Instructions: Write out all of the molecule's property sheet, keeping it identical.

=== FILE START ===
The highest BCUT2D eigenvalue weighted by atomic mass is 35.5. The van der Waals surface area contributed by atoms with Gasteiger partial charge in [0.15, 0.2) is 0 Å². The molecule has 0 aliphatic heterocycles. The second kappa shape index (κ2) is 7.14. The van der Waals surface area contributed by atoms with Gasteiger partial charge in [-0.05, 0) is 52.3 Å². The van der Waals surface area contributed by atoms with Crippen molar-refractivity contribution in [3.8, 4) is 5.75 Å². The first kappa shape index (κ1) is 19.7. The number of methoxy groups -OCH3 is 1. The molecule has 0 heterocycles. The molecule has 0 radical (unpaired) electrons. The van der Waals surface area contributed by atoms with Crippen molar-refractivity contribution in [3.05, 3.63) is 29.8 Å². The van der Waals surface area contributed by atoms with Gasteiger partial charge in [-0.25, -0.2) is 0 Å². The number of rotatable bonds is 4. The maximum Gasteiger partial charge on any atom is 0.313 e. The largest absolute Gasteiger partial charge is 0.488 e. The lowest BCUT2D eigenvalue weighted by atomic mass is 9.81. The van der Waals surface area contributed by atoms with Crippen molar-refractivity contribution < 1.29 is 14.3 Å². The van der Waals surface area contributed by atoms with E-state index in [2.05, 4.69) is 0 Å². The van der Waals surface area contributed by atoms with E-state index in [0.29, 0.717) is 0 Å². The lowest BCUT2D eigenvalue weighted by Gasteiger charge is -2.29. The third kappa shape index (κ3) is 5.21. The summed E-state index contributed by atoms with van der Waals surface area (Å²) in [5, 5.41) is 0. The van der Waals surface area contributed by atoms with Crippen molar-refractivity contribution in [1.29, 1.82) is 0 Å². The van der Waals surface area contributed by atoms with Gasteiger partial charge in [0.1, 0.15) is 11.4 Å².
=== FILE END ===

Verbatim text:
The highest BCUT2D eigenvalue weighted by atomic mass is 35.5. The van der Waals surface area contributed by atoms with Gasteiger partial charge in [0.15, 0.2) is 0 Å². The molecule has 0 aliphatic heterocycles. The second kappa shape index (κ2) is 7.14. The van der Waals surface area contributed by atoms with Gasteiger partial charge in [-0.05, 0) is 52.3 Å². The van der Waals surface area contributed by atoms with Crippen molar-refractivity contribution in [3.8, 4) is 5.75 Å². The first kappa shape index (κ1) is 19.7. The number of methoxy groups -OCH3 is 1. The molecule has 0 heterocycles. The molecule has 0 radical (unpaired) electrons. The van der Waals surface area contributed by atoms with Crippen molar-refractivity contribution in [3.05, 3.63) is 29.8 Å². The van der Waals surface area contributed by atoms with Gasteiger partial charge in [-0.25, -0.2) is 0 Å². The number of rotatable bonds is 4. The maximum Gasteiger partial charge on any atom is 0.313 e. The largest absolute Gasteiger partial charge is 0.488 e. The lowest BCUT2D eigenvalue weighted by atomic mass is 9.81. The van der Waals surface area contributed by atoms with Crippen molar-refractivity contribution < 1.29 is 14.3 Å². The van der Waals surface area contributed by atoms with E-state index in [2.05, 4.69) is 0 Å². The van der Waals surface area contributed by atoms with E-state index in [0.29, 0.717) is 0 Å². The lowest BCUT2D eigenvalue weighted by Gasteiger charge is -2.29. The third kappa shape index (κ3) is 5.21. The summed E-state index contributed by atoms with van der Waals surface area (Å²) in [5, 5.41) is 0. The van der Waals surface area contributed by atoms with Crippen molar-refractivity contribution in [1.29, 1.82) is 0 Å². The van der Waals surface area contributed by atoms with Gasteiger partial charge in [0.1, 0.15) is 11.4 Å².